Latest Review: "A Cold Wind" by C. J. Brightley

Posts: 29
Joined: 25 Mar 2015, 12:26
Favorite Book: <a href="http://forums.onlinebookclub.org/shelve ... =2970">The Cuckoo's Calling</a>
Currently Reading: Farmer Beau's Farm
Bookshelf Size: 61
Reviewer Page: onlinebookclub.org/reviews/by-phillymom80.html

Post by Phillymom80 » 30 Mar 2015, 11:42

I loved this book, and also the movie, because the movie stayed true to the book in my opinion. But at the same time, it made me mad to see that the with all the changes that have happened over time, if u look at the issues brought up in the book, things really haven't chamged that much at all.. I definitly have recommended this books many times.

Posts: 60
Joined: 02 Apr 2015, 02:13
Currently Reading: The Silent Boy
Bookshelf Size: 19
Reviewer Page: onlinebookclub.org/reviews/by-steinhm.html
Latest Review: "The Mysterious Bakery On Rue De Paris" by Evie Gaughan

Post by steinhm » 02 Apr 2015, 08:23

I loved this book so much. I thought it was hilarious, heart-wrenching, heart-warming, and poignant all at once. That's really hard to pull off but this did. Every character was perfect in their own way.

Skeeter and Minny were by far my favorite characters. Skeeter because she was determined to make a difference, to represent this women who had no voice, and acted civil for a time when it was unacceptable. I loved Minny because she provided amusement and a real glimpse into what life was life for African Americans in the south during that time in America.

It's not a proud history, it's something we'd rather not talk about, but I thought this book really gave you a chance to experience it while laughing, crying and the works. Absolutely loved it and would certainly recommend it.
Latest Review: "The Mysterious Bakery On Rue De Paris" by Evie Gaughan

User avatar
Posts: 5
Joined: 04 Apr 2015, 10:54
Bookshelf Size: 0
Reviewer Page: onlinebookclub.org/reviews/by-houseofshawna13.html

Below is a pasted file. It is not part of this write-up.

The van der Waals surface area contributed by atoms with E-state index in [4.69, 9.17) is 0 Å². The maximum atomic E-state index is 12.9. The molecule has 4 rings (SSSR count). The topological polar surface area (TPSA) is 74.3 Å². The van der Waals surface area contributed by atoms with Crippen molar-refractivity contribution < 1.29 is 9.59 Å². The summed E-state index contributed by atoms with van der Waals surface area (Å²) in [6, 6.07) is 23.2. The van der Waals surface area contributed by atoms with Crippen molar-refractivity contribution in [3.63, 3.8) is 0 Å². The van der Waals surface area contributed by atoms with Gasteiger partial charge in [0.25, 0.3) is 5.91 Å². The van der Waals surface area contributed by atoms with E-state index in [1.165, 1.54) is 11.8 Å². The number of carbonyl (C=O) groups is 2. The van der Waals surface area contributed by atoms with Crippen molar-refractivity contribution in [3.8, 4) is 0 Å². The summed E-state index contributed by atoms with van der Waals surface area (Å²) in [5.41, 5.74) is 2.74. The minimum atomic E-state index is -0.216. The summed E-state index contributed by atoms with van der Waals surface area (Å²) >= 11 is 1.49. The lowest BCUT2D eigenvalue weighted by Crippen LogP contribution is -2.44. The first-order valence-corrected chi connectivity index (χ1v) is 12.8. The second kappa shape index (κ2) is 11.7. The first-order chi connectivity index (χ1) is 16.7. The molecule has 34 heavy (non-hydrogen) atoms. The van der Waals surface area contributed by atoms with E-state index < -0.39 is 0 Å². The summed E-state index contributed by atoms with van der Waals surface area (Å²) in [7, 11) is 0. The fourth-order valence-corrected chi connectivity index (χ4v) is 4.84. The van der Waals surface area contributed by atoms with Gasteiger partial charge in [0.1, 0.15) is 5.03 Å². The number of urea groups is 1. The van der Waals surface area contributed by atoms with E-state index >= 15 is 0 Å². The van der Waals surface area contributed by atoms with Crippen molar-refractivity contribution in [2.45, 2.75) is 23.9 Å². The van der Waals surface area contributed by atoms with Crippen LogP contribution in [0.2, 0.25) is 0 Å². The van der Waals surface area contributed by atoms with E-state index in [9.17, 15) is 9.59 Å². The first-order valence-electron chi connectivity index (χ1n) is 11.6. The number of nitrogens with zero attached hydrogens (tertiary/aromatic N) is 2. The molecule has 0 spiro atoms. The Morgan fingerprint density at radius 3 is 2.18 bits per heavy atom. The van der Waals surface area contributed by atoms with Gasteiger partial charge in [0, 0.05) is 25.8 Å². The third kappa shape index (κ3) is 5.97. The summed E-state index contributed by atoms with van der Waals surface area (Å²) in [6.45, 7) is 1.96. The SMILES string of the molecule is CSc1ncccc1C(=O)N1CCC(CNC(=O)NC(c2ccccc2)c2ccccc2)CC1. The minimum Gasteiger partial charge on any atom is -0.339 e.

Post by houseofshawna13 » 04 Apr 2015, 12:27

I had the pleasure of listening to The Help as an audio book and was blown away by how powerful it was. First of all, Minny has to be one of the funniest characters I have ever read about and I would love to have met her in real life. This book seemed to be very genuine to me and spoke volumes about how all people who participated in civil rights had something to lose and most often did, as seen by Skeeter. I liked how the author really examined how important a social life was to these women, something pretty similar to society nowadays. I felt really deeply for the horrible relationship between Ms. Leefolt and Mae Mobley. It really showed how shallow that woman was and it was no surprise when Aibileen was fired because Miss Hilly ordered it to be done. The Help was amazing and was such a pleasure to read.

User avatar
Posts: 544
Joined: 28 Feb 2015, 09:21
Favorite Author: J.K. Rowling
Favorite Book: The Harry Potter series
Currently Reading: It and Mr. Mercedes
Bookshelf Size: 287
Reviewer Page: onlinebookclub.org/reviews/by-jesska6029.html
Latest Review: "Texaners: Eight Short Stories" by T. F. Rhoden
fav_author_id: 1778

Post by Jesska6029 » 04 Apr 2015, 12:32